Sky-high food and energy costs have done serious damage to much of the restaurant industry. But for the fittest who’ve survived, like Darden, this sector weakness is a chance expand and take market share.
Cramer offered up a slew of numbers to show just how bad things have gotten for casual dining: Steak & Ale filed for bankruptcy and is closing 300 locations. Standard & Poor’s lowered the credit ratings on Sbarro and Pizzeria Uno. Brinker sold its 80% stake in Macaroni Grill. Same-store sales dropped 2% in June, 4% in July, and August is expected to be weak as well. And these are just the big names. So imagine how the mom-and-pop spots are doing right now.
Now Cramer’s not saying that Darden totally escaped the damage done by inflation, a cash-strapped consumer and a recession-like economy. In fact, he called DRI a “sell” back at the end of June. Since then the restaurant manager pre-announced disappointing numbers for the quarter ending Aug. 26 and cut its full-year guidance. But now the stock’s down about $2 since Cramer’s June call, and he thinks there are some good reasons to take advantage of that discounted price.
Commodity prices have come down, both reducing Darden’s costs to do business and putting money back into the pockets of consumers. And even while costs were way up, Darden did much better than its rivals. So what you have is a company enjoying lower costs, less competition, consumers more willing to spend money and an overall better economic picture.
When the rest of the industry was contracting, Darden was expanding. And this is already the largest restaurant chain in the world, with 1,700 Olive Garden, Red Lobster, Longhorn Steakhouse, Capital Grille, Bahama Breeze and Seasons 52 locations. Darden just added 39 new Olive Gardens in fiscal 2008 – something the company hasn’t done since 1994 – and plans to add 75 to 80 new restaurants across the board in the first half of its 2009 fiscal year.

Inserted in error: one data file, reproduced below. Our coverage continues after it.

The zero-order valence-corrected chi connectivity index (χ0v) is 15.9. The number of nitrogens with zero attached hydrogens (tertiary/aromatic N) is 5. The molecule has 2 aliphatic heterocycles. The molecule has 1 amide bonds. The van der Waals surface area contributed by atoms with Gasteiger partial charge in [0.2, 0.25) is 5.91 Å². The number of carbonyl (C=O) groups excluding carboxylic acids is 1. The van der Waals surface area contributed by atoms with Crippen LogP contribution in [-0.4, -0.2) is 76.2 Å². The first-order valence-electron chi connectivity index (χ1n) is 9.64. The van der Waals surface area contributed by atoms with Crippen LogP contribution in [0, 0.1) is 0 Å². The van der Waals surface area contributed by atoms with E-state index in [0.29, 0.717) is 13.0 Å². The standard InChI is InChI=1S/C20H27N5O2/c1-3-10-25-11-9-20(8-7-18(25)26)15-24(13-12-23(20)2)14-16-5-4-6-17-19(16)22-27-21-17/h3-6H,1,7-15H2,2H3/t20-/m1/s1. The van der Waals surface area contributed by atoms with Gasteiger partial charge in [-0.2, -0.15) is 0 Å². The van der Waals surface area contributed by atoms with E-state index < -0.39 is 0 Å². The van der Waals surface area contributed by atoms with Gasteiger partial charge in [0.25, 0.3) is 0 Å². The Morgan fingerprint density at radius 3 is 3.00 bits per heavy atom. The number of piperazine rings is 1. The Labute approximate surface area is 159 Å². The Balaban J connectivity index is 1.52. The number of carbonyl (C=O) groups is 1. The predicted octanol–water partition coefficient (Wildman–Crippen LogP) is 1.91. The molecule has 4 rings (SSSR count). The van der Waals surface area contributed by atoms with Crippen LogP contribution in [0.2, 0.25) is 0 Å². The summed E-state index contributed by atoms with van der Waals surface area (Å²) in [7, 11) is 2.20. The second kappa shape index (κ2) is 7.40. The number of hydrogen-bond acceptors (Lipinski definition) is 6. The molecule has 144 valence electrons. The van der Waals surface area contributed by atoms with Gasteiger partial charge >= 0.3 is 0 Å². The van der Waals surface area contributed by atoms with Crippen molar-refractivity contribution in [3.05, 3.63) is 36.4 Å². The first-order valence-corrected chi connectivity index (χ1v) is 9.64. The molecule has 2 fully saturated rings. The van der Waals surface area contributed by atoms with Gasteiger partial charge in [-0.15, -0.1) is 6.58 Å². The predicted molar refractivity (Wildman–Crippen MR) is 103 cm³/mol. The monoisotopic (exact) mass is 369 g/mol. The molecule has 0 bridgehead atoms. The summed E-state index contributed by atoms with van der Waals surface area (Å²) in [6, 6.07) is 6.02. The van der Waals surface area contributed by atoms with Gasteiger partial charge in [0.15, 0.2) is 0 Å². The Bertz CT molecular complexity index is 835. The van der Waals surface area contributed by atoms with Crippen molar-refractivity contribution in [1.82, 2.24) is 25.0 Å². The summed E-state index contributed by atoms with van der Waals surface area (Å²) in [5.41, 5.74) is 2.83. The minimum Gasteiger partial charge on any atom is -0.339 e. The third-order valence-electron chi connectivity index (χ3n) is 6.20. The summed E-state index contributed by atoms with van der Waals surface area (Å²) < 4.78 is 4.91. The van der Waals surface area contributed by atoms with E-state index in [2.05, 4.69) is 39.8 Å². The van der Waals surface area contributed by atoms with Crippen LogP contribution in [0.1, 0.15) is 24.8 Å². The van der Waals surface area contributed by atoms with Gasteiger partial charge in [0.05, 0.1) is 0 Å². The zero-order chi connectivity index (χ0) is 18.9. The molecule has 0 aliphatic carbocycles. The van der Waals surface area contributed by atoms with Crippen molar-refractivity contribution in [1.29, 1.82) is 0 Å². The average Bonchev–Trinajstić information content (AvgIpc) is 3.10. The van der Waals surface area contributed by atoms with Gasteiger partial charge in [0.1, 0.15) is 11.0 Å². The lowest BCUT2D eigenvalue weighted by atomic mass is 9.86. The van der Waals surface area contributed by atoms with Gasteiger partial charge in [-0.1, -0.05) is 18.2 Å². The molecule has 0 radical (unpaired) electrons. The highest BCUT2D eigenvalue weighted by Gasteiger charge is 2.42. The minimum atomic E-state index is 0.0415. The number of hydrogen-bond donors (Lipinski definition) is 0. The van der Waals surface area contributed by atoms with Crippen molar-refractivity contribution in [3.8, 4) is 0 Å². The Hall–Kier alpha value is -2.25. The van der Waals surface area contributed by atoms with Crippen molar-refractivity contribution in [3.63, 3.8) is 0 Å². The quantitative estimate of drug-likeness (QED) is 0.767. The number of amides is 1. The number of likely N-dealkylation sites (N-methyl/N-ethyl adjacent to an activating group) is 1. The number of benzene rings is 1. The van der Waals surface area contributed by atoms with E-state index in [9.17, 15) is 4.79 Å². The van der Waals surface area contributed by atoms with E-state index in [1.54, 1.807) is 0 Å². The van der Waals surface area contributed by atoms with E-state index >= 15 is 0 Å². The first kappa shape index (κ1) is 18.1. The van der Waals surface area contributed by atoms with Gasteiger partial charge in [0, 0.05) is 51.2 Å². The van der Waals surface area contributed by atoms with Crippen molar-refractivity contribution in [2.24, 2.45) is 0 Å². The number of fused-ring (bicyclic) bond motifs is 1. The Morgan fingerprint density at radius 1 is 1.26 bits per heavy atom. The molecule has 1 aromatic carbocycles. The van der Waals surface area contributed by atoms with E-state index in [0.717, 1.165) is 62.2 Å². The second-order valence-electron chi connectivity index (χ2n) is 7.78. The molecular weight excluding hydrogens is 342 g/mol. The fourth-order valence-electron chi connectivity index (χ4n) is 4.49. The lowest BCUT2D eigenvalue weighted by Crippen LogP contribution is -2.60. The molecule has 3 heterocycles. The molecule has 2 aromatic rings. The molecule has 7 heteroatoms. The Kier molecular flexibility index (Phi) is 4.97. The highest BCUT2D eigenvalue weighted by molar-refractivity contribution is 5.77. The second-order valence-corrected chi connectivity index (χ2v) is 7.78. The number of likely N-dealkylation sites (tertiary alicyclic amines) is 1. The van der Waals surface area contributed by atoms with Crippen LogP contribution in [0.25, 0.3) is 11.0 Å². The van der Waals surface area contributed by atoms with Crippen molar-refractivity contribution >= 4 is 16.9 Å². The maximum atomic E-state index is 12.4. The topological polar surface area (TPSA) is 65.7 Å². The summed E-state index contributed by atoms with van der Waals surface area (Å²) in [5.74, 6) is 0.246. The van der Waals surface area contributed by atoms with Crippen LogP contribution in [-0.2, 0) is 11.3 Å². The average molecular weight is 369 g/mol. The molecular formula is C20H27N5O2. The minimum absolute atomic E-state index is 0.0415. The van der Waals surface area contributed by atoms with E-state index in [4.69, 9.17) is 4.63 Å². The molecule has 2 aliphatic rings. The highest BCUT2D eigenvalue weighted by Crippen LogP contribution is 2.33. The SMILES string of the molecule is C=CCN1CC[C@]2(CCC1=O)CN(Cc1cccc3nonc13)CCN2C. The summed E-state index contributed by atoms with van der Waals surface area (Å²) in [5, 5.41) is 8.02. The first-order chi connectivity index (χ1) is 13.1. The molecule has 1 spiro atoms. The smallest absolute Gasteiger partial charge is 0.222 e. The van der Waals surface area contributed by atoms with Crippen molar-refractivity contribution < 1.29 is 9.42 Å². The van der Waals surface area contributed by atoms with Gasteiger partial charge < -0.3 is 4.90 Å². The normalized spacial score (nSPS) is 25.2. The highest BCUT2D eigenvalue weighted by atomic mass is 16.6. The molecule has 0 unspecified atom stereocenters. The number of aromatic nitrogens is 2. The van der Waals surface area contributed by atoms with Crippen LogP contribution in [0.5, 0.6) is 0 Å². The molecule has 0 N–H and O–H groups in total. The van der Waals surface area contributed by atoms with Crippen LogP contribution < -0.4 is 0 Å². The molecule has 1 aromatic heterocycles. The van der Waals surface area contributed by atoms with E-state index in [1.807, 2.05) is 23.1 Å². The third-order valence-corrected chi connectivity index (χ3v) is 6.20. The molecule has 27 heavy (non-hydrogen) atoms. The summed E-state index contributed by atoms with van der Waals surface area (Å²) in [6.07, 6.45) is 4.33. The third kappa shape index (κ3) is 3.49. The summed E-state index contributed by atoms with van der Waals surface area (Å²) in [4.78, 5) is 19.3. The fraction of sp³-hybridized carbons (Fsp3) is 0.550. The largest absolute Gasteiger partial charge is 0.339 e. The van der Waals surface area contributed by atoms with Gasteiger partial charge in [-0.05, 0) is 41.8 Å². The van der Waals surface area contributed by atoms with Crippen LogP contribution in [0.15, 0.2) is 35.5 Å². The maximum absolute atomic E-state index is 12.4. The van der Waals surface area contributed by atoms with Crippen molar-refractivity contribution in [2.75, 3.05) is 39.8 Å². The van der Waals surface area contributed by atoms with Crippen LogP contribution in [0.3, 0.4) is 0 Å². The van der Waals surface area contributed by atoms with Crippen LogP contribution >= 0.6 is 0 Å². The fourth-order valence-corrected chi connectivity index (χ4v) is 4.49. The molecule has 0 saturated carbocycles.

As for those higher costs, Darden followed the McDonald’s model and used its sheer size to manage the inflation. In July, wheat was up 37% year over year, tomatoes 19%, cheese 23% and potatoes 240%. Still, Darden expects its food costs to increase by only 2%.
Darden’s shareholder friendly, too. The dividend yield is 2.6%, and this $4 billion company’s bought back $1.5 billion in stock over the past five years. Another $220 million to $225 million worth should be repurchased in fiscal 2009.
So Darden’s outlook going forward seems to be much brighter than the reduced guidance the company offered. That’s why Cramer thinks there’s a good chance we’ll see a better-than-expected quarter next time around. And since Wall Street’s already given up on the stock, that gives you the opportunity to buy in now and profit from the pop that will come from that earnings beat.
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